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Hockey: A Better Way of Life

Gosselin encourages families to be active, whether that means taking gymnastics or swimming lessons, playing baseball or another sport in the summer, or simply participating in recreational sports like hiking.

For those who live and breathe for the moments they spend on the ice (or watching their pride and joy do so), it comes naturally to refer to game we love as a lifestyle, a way of life or even, hockey is life.

Those statements are far truer than people realize, and not because of the amount of time people spend involved in the game.

The reality is obesity rates in the United States have nearly tripled, only a quarter of kids ages 6-12 are considered to be active to a healthy leveland sports participation is a significant predictor of how active kids will be when they reach adulthood. Put simply, kids who play sports such as hockey, which provide regular access to fun physical activity, are healthier and are more successful in a variety of areas later in life.

“If you take a look at the obesity in our culture now, just the unhealthiness of our kids, those numbers are going up,” said USA Hockey Regional ADM Manager Guy Gosselin. “We’re aware of it and people are trying to make changes, but it’s a huge problem.”

“We’re seeing kids that don’t have motor skills. We’re seeing kids that can’t throw or catch. We’re seeing kids that can’t do basic gymnastics or tumbling moves; kids that can’t do somersaults, cartwheels.”

Even if you don’t count your kids or your family among the more intense in hockey circles, the truth is playing hockey 3-4 times a week is a lifestyle, an active lifestyle, and that’s a good thing for their future.

An Active Start

The foundation of all sports, and all physical activity, is physical literacy. It’s critical for kids to learn how to move functionally and confidently in a variety of ways and environments, starting at a young age. That’s one of the main reasons the American Development Model strongly encourages children to play multiple sports.

“Physical literacy is a big deal for kids,” said Gosselin, who represented the U.S. twice in the Olympics. “That’s the time in your development where you have this accelerated learning process for movements. If you don’t tap into that, later on it’s hard to get it, and it takes a longer time to obtain.”

Unfortunately, today’s generation of kids don’t have the same opportunities previous generations did. Schools have been reducing time dedicated to physical education for years, to the point only one state follows the recommended guideless, and unstructured play at parks, playgrounds and fields has decreased dramatically.

“It’s kind of shocking to see some of the deficiencies that kids have and the restricted movements that kids have,” said Gosselin.  “If they’re not getting it in school where they’re at all day, then they need to get it outside of school.”

A Sporty Lifestyle

The good news is youth hockey associations have a road map for providing kids with what they need at each age to develop physical literacy and athleticism. Perhaps, the even better news is, this is an area parents can help by encouraging their kids to go above and beyond scheduled practices and adopt what Gosselin refers to as a sporty lifestyle.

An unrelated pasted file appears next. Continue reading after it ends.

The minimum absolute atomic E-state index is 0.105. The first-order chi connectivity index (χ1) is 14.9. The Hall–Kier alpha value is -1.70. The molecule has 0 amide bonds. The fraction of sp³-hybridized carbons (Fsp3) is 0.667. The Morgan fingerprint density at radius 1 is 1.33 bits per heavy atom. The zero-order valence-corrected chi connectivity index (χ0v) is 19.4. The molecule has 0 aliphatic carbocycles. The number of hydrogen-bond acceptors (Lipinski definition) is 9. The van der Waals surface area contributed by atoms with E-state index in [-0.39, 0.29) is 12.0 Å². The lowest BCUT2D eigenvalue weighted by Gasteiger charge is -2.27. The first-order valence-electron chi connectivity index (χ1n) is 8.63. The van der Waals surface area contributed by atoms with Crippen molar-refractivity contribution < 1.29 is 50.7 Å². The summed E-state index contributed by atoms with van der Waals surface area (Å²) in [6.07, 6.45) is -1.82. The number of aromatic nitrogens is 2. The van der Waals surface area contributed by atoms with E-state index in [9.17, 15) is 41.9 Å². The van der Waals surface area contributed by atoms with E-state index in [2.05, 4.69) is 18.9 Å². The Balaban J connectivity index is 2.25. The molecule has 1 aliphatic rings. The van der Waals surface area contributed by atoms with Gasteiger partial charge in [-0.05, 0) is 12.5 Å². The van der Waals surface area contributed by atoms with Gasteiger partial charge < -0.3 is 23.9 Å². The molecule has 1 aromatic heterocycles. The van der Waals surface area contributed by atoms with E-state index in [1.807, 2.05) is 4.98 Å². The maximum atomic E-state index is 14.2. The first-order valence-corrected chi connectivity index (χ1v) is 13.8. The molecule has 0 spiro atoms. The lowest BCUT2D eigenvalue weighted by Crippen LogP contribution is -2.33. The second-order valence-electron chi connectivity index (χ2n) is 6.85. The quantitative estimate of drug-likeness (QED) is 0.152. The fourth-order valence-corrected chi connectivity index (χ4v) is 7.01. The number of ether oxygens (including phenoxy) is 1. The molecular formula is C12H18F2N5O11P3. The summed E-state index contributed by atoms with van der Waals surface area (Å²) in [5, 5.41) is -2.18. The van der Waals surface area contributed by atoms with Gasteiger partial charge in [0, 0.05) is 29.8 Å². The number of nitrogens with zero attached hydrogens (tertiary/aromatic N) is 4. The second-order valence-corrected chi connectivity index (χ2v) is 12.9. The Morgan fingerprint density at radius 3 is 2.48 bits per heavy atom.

Gosselin encourages families to be active, whether that means taking gymnastics or swimming lessons, playing baseball or another sport in the summer, or simply participating in recreational sports like hiking.

“It’s about forming good habits,” said Gosselin. “Are you going to have a kid that sits around all the time or are you going to have a kid that gets out there and gets after it?”

According to the Center for Disease Control (CDC), kids should be active for at least an hour a day, and free or unstructured play are an important component of that. Days without organized practice are the perfect opportunity to go for a bike ride or go swimming or sledding once winter arrives.

Taking Ownership

As players get older, having a solid foundation of physical literacy and a sporty lifestyle will enhance their likelihood of success on and off the ice, but it won’t happen automatically. Kids entering their teens must learn to take responsibility for their habits and lifestyle.

“It goes from parent responsibility and coaching responsibility to player responsibility and coaching responsibility as they get older,” said Gosselin.

Strength, conditioning, hydration, nutrition and sleep all take on added importance at the same time, forcing players take ownership of the day-to-day decisions that affect their health and performance.

“You can’t eat like garbage and expect to perform at your highest capacity, especially when you’re going through puberty as a teenager and you’re trying to mold your body to be stronger and be a better athlete,” said Gosselin.

“As far as a healthy lifestyle and kind of a holistic method, you have to eat right and you want to be active in other sports. Obtaining motor skills and skill sets is a big deal. So later on, when you want to tap into that stuff and excel in sport, you have those tools.”

Over time, players will learn to use those same tools to maximize their performance in the classroom, at home, at work and eventually it truly becomes a way of life.

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